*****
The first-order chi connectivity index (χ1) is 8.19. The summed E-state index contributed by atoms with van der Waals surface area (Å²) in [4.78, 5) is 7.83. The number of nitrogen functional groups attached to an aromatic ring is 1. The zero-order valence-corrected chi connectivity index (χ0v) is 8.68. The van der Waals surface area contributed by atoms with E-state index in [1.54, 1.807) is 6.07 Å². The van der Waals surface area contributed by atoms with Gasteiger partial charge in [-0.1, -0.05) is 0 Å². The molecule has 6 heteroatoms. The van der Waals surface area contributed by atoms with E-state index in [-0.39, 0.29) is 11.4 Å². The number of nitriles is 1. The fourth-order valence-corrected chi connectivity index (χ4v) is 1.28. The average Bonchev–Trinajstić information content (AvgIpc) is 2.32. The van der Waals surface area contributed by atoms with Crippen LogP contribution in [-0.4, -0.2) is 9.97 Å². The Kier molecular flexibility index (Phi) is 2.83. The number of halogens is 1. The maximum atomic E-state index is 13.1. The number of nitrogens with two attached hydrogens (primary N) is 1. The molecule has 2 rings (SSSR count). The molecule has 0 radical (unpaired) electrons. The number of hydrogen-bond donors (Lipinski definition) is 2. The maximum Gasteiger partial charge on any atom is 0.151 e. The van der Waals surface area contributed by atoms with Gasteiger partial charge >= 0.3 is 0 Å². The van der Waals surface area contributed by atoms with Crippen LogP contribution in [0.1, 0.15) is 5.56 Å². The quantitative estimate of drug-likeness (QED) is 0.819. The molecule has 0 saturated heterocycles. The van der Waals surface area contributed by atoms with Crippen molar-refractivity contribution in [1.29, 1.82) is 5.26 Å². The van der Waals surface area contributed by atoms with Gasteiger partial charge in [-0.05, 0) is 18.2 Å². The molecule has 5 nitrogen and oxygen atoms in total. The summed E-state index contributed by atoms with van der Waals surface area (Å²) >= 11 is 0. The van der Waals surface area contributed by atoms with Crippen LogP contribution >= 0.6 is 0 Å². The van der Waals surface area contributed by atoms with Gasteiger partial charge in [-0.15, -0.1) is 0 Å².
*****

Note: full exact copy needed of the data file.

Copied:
The first-order chi connectivity index (χ1) is 8.19. The summed E-state index contributed by atoms with van der Waals surface area (Å²) in [4.78, 5) is 7.83. The number of nitrogen functional groups attached to an aromatic ring is 1. The zero-order valence-corrected chi connectivity index (χ0v) is 8.68. The van der Waals surface area contributed by atoms with E-state index in [1.54, 1.807) is 6.07 Å². The van der Waals surface area contributed by atoms with Gasteiger partial charge in [-0.1, -0.05) is 0 Å². The molecule has 6 heteroatoms. The van der Waals surface area contributed by atoms with E-state index in [-0.39, 0.29) is 11.4 Å². The number of nitriles is 1. The fourth-order valence-corrected chi connectivity index (χ4v) is 1.28. The average Bonchev–Trinajstić information content (AvgIpc) is 2.32. The van der Waals surface area contributed by atoms with Crippen LogP contribution in [-0.4, -0.2) is 9.97 Å². The Kier molecular flexibility index (Phi) is 2.83. The number of halogens is 1. The maximum atomic E-state index is 13.1. The number of nitrogens with two attached hydrogens (primary N) is 1. The molecule has 2 rings (SSSR count). The molecule has 0 radical (unpaired) electrons. The number of hydrogen-bond donors (Lipinski definition) is 2. The maximum Gasteiger partial charge on any atom is 0.151 e. The van der Waals surface area contributed by atoms with Gasteiger partial charge >= 0.3 is 0 Å². The van der Waals surface area contributed by atoms with Crippen LogP contribution in [0.1, 0.15) is 5.56 Å². The quantitative estimate of drug-likeness (QED) is 0.819. The molecule has 0 saturated heterocycles. The van der Waals surface area contributed by atoms with Crippen molar-refractivity contribution in [1.29, 1.82) is 5.26 Å². The van der Waals surface area contributed by atoms with Gasteiger partial charge in [-0.05, 0) is 18.2 Å². The molecule has 5 nitrogen and oxygen atoms in total. The summed E-state index contributed by atoms with van der Waals surface area (Å²) >= 11 is 0. The van der Waals surface area contributed by atoms with Crippen LogP contribution >= 0.6 is 0 Å². The van der Waals surface area contributed by atoms with Gasteiger partial charge in [-0.15, -0.1) is 0 Å².